As the party’s rank and file remain confused as to how to come to terms with their new status of the opposition party, the PDP was torn into two warring factions headed by former governors of Borno and Kaduna states, Senator Ali Modu Sheriff and Senator Ahmed Makarfi.
The crisis within the party deepened when its leaders held parallel conventions in Abuja and Port Harcourt respectively on May 21.
Sheriff, the then national chairman of the party was sacked at the Port Harcourt Convention while a national caretaker committee headed by Makarfi was constituted.
The Abuja convention appointed former deputy Senate president, Ibrahim Mantu and former minister of Education, Prof. Tunde Adeniran, as co-chairmen.
The two conventions were non-elective because of a court order restraining the party from electing new officers of the party.
But while the Mantu and Adeniran-led group later collapsed into the Makarfi group, Sheriff, who was sacked by the convention in Port Harcourt, is still claiming legitimacy.
Makarfi and Sheriff are now locked in legal tussle leading to the closure of the PDP national secretariat in Abuja, by the police, on the instructions of the then Inspector General of Police (IGP), Solomon Arase.
Similarly, many chieftains of the party were arrested and charged for various “financial crimes,” even as disaffection and tongue-wagging among PDP leaders reached a record high.
Sheriff had within the period under review, threatened to drag former minister of information, Prof. Jerry Gana before the Economic and Financial Crimes Commission (EFCC) over an alleged illegal withdrawal of N500 million belonging to the party.
This was after Gana and other party stakeholders, under the umbrella of Concerned PDP Stakeholders insisted that Sheriff must leave office after the expiration of the three months allotted him to complete Alhaji Adamu Mu’azu’s tenure.
At the time, Sheriff said through his media aide, Inuwa Bwala, that the Concerned Stakeholders of the party and other groups were free to leave the PDP if they were not comfortable with him, claiming that they no longer had relevance in the party.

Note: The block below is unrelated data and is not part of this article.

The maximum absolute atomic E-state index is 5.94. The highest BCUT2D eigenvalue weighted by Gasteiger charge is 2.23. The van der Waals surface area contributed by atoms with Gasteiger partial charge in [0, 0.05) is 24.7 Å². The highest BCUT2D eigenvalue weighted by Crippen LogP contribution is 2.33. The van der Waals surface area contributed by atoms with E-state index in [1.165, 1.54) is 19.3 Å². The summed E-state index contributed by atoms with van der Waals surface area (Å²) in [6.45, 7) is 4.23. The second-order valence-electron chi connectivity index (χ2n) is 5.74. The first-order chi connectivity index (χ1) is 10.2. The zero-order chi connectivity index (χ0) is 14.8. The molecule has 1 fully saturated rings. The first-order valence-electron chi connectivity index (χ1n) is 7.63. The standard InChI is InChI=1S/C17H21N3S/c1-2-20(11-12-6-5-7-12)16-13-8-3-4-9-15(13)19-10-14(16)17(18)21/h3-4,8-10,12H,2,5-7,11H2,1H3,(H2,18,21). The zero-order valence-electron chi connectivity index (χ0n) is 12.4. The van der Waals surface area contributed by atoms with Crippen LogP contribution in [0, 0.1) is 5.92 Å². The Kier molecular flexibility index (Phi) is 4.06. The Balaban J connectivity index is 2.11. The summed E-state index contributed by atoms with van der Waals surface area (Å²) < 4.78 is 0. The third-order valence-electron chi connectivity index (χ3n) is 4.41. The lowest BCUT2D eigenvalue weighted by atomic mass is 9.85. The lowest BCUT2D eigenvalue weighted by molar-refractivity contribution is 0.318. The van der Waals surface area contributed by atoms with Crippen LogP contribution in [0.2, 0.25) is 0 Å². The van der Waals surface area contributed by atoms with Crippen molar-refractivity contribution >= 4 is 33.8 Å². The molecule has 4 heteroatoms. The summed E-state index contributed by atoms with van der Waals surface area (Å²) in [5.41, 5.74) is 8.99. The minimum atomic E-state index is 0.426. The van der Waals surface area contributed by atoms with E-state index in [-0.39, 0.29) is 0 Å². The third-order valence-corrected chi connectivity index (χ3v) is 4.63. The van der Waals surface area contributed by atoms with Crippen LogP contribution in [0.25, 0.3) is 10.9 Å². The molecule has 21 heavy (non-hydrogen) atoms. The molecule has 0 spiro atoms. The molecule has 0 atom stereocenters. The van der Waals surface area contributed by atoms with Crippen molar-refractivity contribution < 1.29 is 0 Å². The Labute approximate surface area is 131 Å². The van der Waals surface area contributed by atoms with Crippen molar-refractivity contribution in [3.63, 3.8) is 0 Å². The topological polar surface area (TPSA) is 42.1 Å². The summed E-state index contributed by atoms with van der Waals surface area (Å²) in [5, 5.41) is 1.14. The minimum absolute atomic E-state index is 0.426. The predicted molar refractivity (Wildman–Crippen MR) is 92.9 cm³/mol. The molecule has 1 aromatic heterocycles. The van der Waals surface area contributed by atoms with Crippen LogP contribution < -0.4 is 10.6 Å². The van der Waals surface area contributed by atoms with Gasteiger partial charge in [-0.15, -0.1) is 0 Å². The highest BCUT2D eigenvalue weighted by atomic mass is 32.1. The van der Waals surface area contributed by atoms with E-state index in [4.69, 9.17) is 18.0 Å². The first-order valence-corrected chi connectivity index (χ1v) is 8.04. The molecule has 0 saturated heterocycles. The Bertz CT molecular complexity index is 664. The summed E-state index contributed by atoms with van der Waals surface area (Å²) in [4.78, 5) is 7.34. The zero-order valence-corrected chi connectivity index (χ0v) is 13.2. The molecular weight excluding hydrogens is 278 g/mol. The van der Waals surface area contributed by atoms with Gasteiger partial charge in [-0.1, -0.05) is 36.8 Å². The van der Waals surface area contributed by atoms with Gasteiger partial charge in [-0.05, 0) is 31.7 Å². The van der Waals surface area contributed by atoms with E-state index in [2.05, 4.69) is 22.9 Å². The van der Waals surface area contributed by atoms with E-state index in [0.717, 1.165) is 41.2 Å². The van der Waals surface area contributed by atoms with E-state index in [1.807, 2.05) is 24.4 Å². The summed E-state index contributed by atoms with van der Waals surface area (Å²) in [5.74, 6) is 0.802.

Explaining why Gana was against Sheriff, Bwala said that the former minister wrote to him (Sheriff) to allow him nominate some people into certain committees, or allow them perform certain functions for the party, adding that whether these requests were granted or not was immaterial.
“But that is perhaps one of the reasons that he has taken the position against anything this man (Sheriff) does. This is the same man who recognized the national chairman, wrote to him on the need to submit the report on the finance committee which he headed.
“The chairman has been running away from receiving that report because it is on record that the same Jerry Gana on behalf of the party, without using the machinery of the party, collected the sum of N500 million from Skye bank on behalf of the PDP for which the PDP has been dragged to court and is being compelled to pay back.
“Leaders of thought in this party including some elders have prevailed on the chairman not to make this matter known and to save this man from public embarrassment. But as it is, the chairman may be left with no option than to drag Jerry Gana before the EFCC to explain his role in obtaining N500m facility on behalf of the party and let him also explain what he has done with the money,” he said.
Gana, the chairman of fund raising committee for the 2015 general elections, however, explained that the N500 million was used for the organization of a diner in Abuja, during the President Goodluck Jonathan-led administration where about N21 billion was raised for the 2015 presidential campaign and for the completion of the party’s N11.5 billion national secretariat project, in Abuja.
Another low for the PDP was its lost of Ondo State to the All Progressives Congress (APC) even as it was defeated by the ruling party in the Edo State governorship election within the period under review.
For now, there are fears that unless the PDP fully reforms, or a new strong political party comes on board, the 2019 general elections may not be as interesting as the one held in 2015.